giveitago Mon 01-Jul-13 14:16:02

It won't work.

I say this a middle aged woman of english and Indian origin and it did work.

From what you've said, a generation younger than me - it really won't.

Multiculturalisms means both partiies working together. Your's is not. I do know because I'm from ango asian background with no issues, I'm now married to an Italian and it's not working.

Both parties need to understand - not just one.

Agree wit tinks. Not from my side, but from my dh's. I'm In my country (gb and anglo asian) and I've lost my culture. Not great for me - not great for ds.

giveitago Mon 01-Jul-13 14:18:01

and one day I'll have enough time to type properly!

Sweetsandchocolate Wed 24-Jul-13 23:43:08

I disagree with al your comments! My DH was banned from his family home, ostracized from his community, for having a white girlfriend. it was destroying him and I didn't want him to choose between me or his family. so I asked him what I could do to help and he said by being Muslim, but that it was my journey to make and my decision. I joined a new Muslim group at the local mosque, had some Bengali lessons, and I was so happy and content I converted. my FIL wouldn't come to our wedding but a month after, he invited me round and it was like nothing had happened. yes the cultural differences are a pain in the backside but you know what, whoever you fall in love with and spend your life with, it's never plain sailing, it's always up and down. I've just had to cater for 24 of us for iftar (breaking fast in Ramadan) and when I think back to 10 years ago, I see how much I've grown. we have 3 DC and we're still happy alhumdulilah.

my advice would be to seek out support from the Muslim community; join a new Muslim circle, meet some sisters and inshallah everything will start to fall into place xx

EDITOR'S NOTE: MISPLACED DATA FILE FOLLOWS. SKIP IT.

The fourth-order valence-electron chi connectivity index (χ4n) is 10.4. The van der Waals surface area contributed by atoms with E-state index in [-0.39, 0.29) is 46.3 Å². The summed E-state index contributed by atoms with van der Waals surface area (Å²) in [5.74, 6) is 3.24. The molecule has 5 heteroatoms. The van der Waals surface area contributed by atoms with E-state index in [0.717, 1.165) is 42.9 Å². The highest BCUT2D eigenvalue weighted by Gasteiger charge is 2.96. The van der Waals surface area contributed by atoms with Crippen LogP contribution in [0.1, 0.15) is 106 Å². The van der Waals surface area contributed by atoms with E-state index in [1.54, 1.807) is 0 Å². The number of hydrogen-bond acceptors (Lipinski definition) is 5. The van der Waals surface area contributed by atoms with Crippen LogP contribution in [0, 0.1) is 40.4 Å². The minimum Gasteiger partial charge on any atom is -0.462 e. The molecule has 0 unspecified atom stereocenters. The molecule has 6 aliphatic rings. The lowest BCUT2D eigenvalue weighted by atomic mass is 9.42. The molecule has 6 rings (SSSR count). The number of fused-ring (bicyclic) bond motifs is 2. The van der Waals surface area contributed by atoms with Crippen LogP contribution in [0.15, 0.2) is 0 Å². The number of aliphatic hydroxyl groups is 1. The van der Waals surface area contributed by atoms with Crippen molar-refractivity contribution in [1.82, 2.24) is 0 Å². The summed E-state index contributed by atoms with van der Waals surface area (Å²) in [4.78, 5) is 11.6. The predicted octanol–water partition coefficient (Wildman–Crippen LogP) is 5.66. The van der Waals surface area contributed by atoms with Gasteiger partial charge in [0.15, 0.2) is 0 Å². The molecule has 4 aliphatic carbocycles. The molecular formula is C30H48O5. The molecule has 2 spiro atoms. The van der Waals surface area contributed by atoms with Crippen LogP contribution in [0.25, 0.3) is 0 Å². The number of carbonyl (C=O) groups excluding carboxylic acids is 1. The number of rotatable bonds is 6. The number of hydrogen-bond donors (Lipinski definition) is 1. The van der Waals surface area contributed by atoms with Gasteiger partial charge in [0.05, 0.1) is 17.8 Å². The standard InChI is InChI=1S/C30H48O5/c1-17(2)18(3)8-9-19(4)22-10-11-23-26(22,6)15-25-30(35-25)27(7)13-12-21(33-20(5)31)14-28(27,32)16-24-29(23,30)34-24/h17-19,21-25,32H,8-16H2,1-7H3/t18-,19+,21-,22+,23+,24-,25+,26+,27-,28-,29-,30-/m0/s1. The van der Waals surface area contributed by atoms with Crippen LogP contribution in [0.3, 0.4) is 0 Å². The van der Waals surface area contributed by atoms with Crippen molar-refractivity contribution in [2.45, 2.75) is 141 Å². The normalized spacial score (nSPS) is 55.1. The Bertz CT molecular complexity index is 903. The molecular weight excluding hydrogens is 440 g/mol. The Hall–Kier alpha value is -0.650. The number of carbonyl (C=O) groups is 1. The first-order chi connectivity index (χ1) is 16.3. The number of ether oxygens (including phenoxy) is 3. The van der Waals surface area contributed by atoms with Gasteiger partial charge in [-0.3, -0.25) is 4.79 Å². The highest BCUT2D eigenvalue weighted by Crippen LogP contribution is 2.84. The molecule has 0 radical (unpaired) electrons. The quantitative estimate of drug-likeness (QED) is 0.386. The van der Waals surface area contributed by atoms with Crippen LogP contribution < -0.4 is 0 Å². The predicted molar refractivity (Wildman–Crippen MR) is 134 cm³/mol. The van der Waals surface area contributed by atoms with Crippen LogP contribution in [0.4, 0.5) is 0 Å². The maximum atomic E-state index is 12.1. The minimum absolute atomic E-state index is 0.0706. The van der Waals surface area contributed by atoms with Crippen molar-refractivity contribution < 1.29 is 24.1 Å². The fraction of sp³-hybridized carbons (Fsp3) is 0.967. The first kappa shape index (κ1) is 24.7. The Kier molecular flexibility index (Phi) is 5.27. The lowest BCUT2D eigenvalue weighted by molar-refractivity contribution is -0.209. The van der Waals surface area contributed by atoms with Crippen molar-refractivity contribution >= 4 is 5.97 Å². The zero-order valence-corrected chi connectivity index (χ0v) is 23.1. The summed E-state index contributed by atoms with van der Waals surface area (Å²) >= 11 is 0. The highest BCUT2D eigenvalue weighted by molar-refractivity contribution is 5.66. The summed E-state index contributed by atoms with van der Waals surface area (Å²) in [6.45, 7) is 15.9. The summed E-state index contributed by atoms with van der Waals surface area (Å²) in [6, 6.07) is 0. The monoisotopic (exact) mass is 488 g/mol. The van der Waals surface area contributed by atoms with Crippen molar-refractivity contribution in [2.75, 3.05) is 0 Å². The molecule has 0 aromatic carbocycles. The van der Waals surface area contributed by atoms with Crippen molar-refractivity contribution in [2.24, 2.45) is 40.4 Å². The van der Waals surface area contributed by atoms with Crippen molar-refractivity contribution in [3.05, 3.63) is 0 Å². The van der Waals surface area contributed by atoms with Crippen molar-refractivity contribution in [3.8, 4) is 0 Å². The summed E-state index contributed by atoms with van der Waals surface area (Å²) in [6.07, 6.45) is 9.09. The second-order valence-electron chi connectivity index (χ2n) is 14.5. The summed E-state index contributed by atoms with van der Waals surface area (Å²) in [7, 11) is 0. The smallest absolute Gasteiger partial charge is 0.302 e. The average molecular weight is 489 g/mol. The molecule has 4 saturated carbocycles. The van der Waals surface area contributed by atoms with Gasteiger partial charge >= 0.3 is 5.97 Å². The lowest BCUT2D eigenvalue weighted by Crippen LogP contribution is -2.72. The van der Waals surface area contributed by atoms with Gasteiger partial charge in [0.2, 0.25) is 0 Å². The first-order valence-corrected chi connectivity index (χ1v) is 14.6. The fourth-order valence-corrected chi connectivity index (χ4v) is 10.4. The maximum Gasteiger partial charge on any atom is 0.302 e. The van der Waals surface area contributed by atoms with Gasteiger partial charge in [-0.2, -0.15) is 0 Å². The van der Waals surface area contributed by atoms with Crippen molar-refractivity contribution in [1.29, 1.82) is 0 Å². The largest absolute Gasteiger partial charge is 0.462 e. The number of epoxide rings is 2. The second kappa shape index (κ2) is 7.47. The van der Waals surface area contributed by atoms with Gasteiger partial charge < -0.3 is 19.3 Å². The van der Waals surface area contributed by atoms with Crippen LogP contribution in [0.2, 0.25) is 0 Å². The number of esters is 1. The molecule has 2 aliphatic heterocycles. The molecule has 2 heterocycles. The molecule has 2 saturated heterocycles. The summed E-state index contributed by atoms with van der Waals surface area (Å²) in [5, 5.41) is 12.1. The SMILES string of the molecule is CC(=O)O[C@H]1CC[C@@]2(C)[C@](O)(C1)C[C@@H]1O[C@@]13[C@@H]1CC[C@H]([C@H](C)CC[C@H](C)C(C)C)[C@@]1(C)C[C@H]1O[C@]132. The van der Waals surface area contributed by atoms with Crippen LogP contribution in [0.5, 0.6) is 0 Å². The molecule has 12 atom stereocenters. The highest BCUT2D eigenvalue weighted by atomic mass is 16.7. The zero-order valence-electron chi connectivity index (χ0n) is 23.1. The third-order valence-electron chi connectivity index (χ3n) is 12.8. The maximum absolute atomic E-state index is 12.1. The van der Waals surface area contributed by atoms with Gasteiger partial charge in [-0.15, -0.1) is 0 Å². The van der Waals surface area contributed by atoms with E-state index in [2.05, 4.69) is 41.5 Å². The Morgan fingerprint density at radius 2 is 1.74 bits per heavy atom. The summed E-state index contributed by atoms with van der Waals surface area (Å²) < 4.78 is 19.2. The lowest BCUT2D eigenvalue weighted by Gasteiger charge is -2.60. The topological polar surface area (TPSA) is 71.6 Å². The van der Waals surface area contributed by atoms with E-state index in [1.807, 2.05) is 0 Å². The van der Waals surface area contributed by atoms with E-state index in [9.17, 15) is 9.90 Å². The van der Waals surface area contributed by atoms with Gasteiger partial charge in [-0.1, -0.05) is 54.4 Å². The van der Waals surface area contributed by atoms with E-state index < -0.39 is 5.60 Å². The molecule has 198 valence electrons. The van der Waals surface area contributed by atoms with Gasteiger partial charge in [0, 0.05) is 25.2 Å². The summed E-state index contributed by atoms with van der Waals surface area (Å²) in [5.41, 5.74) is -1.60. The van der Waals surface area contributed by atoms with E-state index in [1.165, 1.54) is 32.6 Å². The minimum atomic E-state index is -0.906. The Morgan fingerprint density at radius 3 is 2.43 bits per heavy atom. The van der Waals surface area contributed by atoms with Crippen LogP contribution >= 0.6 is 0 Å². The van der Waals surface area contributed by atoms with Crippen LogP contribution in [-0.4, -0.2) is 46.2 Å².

mumblechum1 Wed 24-Jul-13 23:47:51

Why does it have to be the OP who has to change to suit his family? Maybe if her DP values the relationship he should prioritise it and if his family don't like it they can lump it.

Sweetsandchocolate Thu 25-Jul-13 08:57:58

But that's their culture and religion. Asking him to change is asking him to leave his family. It's giving him an ultimatum of his DP or his family.

Sweetsandchocolate Thu 25-Jul-13 09:01:51

Plus his family haven't done anything wrong, they sound like they are very welcoming of OP regardless of if they know she's in a relationship or not.

Chopstheduck Thu 25-Jul-13 09:07:54

6 years is a long time for him to have still not really made any commitment towards your relationship, and I'm leaning towards what laptopweildingharpy said.

I'm married to an Indian man, it took a loooong time to really be accepted by his family. Some are more accepting than others, I get on very well with his gran, but some other family feel that I have taken him away from them and resent me deep down.

My DH had to be prepared to face the risk of losing his family when he took the step of committing to being with me, and it doesn't sound like your bf is prepared to do that.

chickensaladagain Thu 25-Jul-13 09:16:16

I dated a Jewish man from 18-21

His friends all knew about me and met me
His brother also met me and was welcoming -to a point
I met his parents a number of times at social events but was never introduced as 'the girlfriend'

I wanted to move our relationship on at the end of uni, we were making decisions about jobs,where to live etc and I needed to know where I stood

He said that while he loved me, his family was more important to him in the long term. Conversion would not be recognised as I was female and any children we had would not be accepted as Jewish as their mother wasn't born into the faith

He wanted to keep things the way we were, I walked away

He was married 18 months later to the daughter of some of his parent's friends